Role of diet in causation/aggravation of acne has been reported by 18-85% participants in past studies1,2,5,6,8,10-16 and 53.3% cases of current study. Out of 533 participants of our study, who believed that food aggravates acne, 513 (96.3%) considered that fatty/junk foods aggravate acne, a figure relatively higher compared to other studies (18-73%).5,11,13,17,18 In our study, only 27.6% (147/533) of participants related their acne with intake of milk and dairy products, compared to 78.2% in the study by Al-Shobaili.14 Likewise, chocolates have been reported to cause/aggravate acne by 14-80.3% respondents in some studies.3,8,10-12,14,16,17 This was stated by 44.8% (239/533) of our study subjects also.

Hormones as the causal/aggravating factor have been considered by 42-65.3% participants in most studies1,2,6,7,11-14,18 and 44.7% patients of our study. In the index study, 55.2% participants thought that pollution aggravates acne, which was reported by 10.7-62.5% subjects in various studies.2,6,8,11,17 Sleep deprivation as an aggravating factor of acne was reported by few subjects in two studies (0.93%7 and 16.7%19),was similar to our study (15%). However, a higher number of participants (39.3%19 and 40.8%16) of another two studies had this belief. Most (80.1%) of our patients believed that squeezing/scratching aggravates acne, similar to the study by Poli et al. (>70%).17

Stress may aggravate acne by secretion of adrenal androgens and subsequent effects on sebaceous hyperactivity.7 Stress, as an aggravating factor in acne was considered by 29.5% of our study subjects, compared to 13% and 26.2%1 patients of Croatian13 and Lithuanian1 studies. Cosmetics as an aggravating factor was believed by 45.8% subjects in our study compared to 18.4-84.1% in previous studies.1,2,5,6,11,14,16-19 Studies on improvement of acne by frequent washing of face with water have shown variable figures ranging from 43.8 to 80.7%,10,11,12,14,16,17,19 Only 25.4% of our study participants believed this.

The desire to learn more about acne was expressed by 86.4% patients. In the Nepalese3 and Lithuanian1 studies, 52% and 95% subjects showed this interest. In our study, 57% patients responded that acne doesn’t affect their social interactions compared to 31.5% and 66% in studies by Su et al. and Al-Hoquail.15

Only 29.8% participants, sought initial consultation with a doctor, while others either sought other remedies or did not care at all. This shows that initial awareness of acne patients is low. Eventually most patients (95.3%) consulted a dermatologist, possibly due to increased awareness about the disease with time. Initial consultation with a doctor has been reported to range between 7 and 50% in the previous studies.1,7,9,16,17 In a study by Karciauskiene et al.1 and Su et al.7 beauticians were consulted for treatment by 8.5% and 17.6% subjects respectively, while only 4.7% of our patients consulted beauticians for acne.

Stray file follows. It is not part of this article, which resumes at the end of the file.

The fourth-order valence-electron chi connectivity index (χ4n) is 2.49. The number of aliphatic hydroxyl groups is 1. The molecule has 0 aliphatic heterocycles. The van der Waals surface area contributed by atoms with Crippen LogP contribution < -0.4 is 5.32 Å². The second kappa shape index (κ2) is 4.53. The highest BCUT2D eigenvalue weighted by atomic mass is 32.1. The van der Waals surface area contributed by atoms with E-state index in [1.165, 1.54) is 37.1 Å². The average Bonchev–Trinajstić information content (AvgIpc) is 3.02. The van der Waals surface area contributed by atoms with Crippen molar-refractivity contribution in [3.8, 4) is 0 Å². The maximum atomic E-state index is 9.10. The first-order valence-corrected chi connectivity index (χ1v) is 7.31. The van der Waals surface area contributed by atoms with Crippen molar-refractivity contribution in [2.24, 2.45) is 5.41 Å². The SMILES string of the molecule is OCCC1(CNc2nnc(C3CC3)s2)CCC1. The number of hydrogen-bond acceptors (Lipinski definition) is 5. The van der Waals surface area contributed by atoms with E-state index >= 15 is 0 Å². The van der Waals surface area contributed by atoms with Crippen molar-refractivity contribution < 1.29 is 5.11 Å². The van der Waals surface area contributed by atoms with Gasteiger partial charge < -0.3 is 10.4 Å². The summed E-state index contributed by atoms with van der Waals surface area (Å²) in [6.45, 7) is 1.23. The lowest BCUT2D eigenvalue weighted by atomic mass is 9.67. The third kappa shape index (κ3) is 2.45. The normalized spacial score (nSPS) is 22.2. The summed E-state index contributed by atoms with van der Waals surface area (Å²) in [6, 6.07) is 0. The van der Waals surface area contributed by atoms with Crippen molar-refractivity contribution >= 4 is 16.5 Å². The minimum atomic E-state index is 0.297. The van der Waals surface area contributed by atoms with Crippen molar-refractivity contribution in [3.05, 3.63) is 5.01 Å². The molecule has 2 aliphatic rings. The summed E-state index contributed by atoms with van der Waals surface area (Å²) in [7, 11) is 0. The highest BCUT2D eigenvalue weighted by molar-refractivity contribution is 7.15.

Most (59.5%) of our patients had average knowledge about acne, a figure close to 48%3 and 50%14 in two other studies. Education status had a favourable effect as reported in the Nepalese study also.3 unlike the Zambian study,19 where knowledge was unrelated to education status. A study1 showed that girls had more knowledge than boys about acne and this correlated positively with age of the patients. In our study females showed a higher knowledge scores but it did not show any significance with age.

In a study,3 69% of the students had favourable attitude towards acne and 31% of them had moderately favourable attitude. These figures were 55.2% and 44.3% respectively in our study. A relatively higher proportion (53.6%) of subjects had good treatment practices. In the index study a positive, although poor correlation, was found between knowledge, attitude and practice. A significant negative correlation between knowledge and attitude, meaning that good knowledge may not lead to good attitude and vice versa has also been reported.3

Conclusion

Despite acne being a very common adolescent problem, the knowledge, attitude and practices about acne are still far from satisfactory. Better knowledge about the disease can immensely help improve the outcome of disease and quality of life.

Acknowledgement

Late Dr Rahul Prakash, Professor and Head, Department of preventive and social medicine

Dr B R Ranwah, Ex Professor and Head, Department of Genetics and Plant Breeding

Declaration of patient consent

Institutional Review Board (IRB) permission obtained for the study.

Financial support and sponsorship

Nil.

Conflict of interest

There are no conflicts of interest.